Ham’s Ark

Noah and his ark have been in the news quite a bit over the past several months. A friend recently shared a story on American News X about Ken Ham’s Ark Encounter, soon to open in Kentucky. It may be open already, but I haven’t been down yonder lately. I’m not going to attempt to match the well-deserved snark of Thomas Clay’s article, but I did find the design of Ham’s ark worthy of comment. I’m afraid I’ll have to wait while you check the article since photographs are covered by copyright and, well, I haven’t been down yonder. What first strikes me about Ham’s ark is that it has a rudder (as well as a keel). The Bible does imply that this was the first boat built, but then it also states the plans, like the Bible itself, came directly from God. The Almighty surely understands fluid dynamics, but I was wondering what the rudder was for. Did Noah plan on going someplace? Presumably in his flat world he’d have wanted to just stay afloat over the same place since, to quote another scripture, “there’s no place like home.”

Genesis doesn’t say anything about a rudder. In fact, apart from the inexact measurements in cubits, all we know about the ark are the following features:

•its dimensions (300 cubits by 50 cubits by 50 cubits; RMS Titanic, by comparison, was approximately 548.5 cubits long)
•it had three decks
•it had a door
•it had a window.

The Ham-style ark design is based on that advocated by Sun Pictures some years back as being especially seaworthy. Nobody knows what gopher wood is, but there was plenty of it around since all the plants were considered expendable in the face of a flood that would kill everything. But a rudder?

The biblical ark took its cue, somehow, from the much older tale of Utnapishtim. There are even earlier versions than that in the Gilgamesh Epic, but the parallels between Gilgamesh and Genesis have been known for well over a century now and are pretty remarkable. The original ark, however, was a cube. It had six decks. Now a cube of wood—even gopher wood—would sink like, well, a cube of gopher wood. Such a ship wouldn’t require a rudder to help it find the bottom of the New World Ocean.

Before my academic career took a tumble I was slated to write a book on Noah. Too bad that never happened, what with all the interest these days. A cottage industry in making arks has been launched. As modern-day arks sail, or at least get towed, through the present-day oceans, or are built high on dry ground, we can be glad for a rudder in the prescient mind of the sender of all floods.

Photo credit: Centre for Research Collections University of Edinburgh, via Wikimedia Commons

Photo credit: Centre for Research Collections University of Edinburgh, via Wikimedia Commons


Noah Way

As a fleet of Noah’s Arks near completion, some critics would like to stop these Titanics from their mythical crossing. The Ark Encounter, despite announcements of its demise, is set to open soon in Kentucky. This Noah’s Ark replica, unlike its seaworthy compatriots, is land-locked in bluegrass country. According to a story originating in the Lexington Herald-Leader, Tri-State Freethinkers tried to take out billboard ads suggesting the ark advocates genocide and incest. Well, marrying first cousins has been done before (think about it). And if you go back ten generations things get even a bit dicier with Cain’s wife and that of Seth. All in the Family wouldn’t even air for 6000 years. As for genocide, well, this was more like genomicide. Not a race, but an entire species, apart from kissing cousins, was about to learn the hard lesson of being born not of chosen stock.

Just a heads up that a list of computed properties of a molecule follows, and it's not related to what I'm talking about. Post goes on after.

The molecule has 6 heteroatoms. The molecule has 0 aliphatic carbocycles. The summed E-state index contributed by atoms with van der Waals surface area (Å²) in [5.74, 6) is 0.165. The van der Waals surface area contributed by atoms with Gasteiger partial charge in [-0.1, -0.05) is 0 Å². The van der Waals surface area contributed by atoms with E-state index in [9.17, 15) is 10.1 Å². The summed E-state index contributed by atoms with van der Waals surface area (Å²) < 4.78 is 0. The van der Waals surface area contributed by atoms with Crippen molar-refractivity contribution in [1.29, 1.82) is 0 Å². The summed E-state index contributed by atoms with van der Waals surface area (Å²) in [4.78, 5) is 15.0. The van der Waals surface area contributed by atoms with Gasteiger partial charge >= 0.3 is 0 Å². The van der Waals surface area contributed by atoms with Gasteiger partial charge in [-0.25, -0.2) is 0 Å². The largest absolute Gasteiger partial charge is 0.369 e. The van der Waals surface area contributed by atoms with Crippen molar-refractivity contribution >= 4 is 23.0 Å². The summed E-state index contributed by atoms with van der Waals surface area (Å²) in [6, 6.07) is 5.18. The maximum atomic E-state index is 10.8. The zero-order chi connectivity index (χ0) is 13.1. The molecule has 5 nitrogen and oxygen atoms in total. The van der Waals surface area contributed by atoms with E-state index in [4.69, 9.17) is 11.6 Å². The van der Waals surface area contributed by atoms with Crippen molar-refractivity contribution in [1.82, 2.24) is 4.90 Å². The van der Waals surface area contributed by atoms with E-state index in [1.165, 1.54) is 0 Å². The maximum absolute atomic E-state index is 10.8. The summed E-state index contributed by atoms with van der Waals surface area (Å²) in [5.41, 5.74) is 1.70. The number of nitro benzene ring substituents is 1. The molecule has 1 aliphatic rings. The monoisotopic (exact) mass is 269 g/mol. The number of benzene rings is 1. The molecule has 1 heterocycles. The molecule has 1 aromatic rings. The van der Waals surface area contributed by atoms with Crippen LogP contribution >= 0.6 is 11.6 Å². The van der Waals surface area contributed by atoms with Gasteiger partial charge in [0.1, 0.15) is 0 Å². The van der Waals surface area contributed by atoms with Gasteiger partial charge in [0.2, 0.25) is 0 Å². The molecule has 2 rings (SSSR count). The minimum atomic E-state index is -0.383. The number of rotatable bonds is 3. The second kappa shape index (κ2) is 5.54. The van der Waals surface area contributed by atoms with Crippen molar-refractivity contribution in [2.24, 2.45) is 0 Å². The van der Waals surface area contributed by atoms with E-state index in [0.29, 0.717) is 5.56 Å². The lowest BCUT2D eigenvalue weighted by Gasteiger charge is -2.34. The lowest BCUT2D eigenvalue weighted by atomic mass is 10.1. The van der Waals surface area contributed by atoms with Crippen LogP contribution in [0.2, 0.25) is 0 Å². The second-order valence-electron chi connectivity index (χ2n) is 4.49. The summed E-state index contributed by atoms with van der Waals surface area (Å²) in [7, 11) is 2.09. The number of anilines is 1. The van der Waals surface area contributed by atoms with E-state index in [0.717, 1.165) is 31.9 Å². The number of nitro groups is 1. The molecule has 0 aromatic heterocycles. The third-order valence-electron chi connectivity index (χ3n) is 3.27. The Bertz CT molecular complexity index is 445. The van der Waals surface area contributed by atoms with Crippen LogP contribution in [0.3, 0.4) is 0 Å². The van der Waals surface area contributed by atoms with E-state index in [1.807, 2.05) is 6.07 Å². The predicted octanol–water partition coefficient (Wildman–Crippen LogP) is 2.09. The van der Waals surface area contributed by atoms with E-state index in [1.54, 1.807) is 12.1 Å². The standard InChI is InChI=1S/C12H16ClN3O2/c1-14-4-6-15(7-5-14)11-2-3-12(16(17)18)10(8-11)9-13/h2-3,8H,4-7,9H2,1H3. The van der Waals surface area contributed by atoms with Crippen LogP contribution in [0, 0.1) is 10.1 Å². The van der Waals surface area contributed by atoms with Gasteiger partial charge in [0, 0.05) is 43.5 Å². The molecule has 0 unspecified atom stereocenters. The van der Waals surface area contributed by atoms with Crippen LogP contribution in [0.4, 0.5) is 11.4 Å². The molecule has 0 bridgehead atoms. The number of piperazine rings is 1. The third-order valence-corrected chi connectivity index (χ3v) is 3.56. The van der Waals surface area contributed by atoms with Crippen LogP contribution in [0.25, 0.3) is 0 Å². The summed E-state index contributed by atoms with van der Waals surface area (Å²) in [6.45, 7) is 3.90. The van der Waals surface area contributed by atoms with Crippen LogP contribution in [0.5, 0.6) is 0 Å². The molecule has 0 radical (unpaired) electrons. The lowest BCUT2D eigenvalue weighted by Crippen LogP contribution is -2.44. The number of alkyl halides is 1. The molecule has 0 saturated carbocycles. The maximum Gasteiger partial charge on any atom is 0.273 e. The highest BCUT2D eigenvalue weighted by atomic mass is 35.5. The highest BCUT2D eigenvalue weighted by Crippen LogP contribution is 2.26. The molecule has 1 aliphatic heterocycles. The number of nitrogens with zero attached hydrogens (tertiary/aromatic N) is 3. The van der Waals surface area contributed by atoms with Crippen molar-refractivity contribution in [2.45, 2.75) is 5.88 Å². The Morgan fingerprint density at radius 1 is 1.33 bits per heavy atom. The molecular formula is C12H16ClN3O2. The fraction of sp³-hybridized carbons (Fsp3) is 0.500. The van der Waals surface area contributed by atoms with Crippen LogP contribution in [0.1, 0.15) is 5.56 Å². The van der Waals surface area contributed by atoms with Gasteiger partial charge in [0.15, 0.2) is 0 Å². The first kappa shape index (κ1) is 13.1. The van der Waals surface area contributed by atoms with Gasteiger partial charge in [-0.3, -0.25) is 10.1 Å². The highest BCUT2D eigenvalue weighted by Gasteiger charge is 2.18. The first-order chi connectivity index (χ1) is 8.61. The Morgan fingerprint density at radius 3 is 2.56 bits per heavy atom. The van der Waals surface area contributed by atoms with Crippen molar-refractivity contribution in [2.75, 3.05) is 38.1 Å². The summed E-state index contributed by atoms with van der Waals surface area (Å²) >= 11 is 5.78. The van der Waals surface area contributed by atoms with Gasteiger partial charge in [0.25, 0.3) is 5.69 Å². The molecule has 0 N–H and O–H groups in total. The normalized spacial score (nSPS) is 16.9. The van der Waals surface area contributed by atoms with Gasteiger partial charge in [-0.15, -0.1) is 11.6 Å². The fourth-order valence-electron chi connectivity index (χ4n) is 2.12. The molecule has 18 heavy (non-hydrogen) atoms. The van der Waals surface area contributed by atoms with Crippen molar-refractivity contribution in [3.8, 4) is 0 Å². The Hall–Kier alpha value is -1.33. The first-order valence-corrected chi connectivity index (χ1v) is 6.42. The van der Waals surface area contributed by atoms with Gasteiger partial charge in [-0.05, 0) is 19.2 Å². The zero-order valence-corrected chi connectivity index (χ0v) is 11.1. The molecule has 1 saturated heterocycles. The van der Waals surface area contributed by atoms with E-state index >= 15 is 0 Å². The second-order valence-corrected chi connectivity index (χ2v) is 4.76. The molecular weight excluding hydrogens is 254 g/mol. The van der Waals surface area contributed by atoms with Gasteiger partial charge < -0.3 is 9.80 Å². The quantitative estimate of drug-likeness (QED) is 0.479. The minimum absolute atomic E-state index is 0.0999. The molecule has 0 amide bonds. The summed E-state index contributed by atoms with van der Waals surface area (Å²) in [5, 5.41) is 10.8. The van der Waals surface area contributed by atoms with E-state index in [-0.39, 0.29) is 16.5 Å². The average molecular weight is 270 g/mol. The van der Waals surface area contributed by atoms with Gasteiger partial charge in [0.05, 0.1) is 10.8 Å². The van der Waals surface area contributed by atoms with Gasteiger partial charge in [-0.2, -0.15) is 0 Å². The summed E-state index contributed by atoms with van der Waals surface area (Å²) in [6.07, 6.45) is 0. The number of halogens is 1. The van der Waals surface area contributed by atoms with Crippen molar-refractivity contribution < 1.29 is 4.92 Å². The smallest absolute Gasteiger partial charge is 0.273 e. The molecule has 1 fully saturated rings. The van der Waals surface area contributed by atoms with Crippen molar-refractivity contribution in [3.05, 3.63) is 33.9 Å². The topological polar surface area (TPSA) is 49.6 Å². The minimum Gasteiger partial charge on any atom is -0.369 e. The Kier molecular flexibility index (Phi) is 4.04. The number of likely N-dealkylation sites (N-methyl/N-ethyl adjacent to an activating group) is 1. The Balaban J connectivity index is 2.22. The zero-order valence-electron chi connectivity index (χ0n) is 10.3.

According to the article billboard companies have rejected the Freethinkers’ proposal. It might cause accidents, they suggest, which, although not technically genocide, do take the lives of the innocent, even in dry weather. The flood divides people. Thus it always has.

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The culture wars, curiously, pick strange targets. I’m not in favor of teaching children to read myths literally, but then, I’m not in favor of bringing them up as materialists either. There used to be a concept called the “via media”—the middle of the road. Now such a stance appears decidedly wishy-washy. Milquetoast anyone? It is much better to be combative. “Oh George, you’re always so forceful,” sighs Winifred. So we teach our children. Boys, push your way to the front.

Implications can be tricky things. Allowing opponents, no matter how naive, their say has always been a mucking out of the Augean stables. Nobody likes to accommodate other points of view. Watching the parade of politicians we must be assured that we alone are right. Still, the stillborn billboard has a point. Building arks is the sign of the ultimate intolerance. Not only do you condemn those who differ to the outside, you are giving them a self-righteous death sentence. Maybe the billboard should stand. Or maybe it should not. What would Charlie Brown do?


Rainbow Disconnection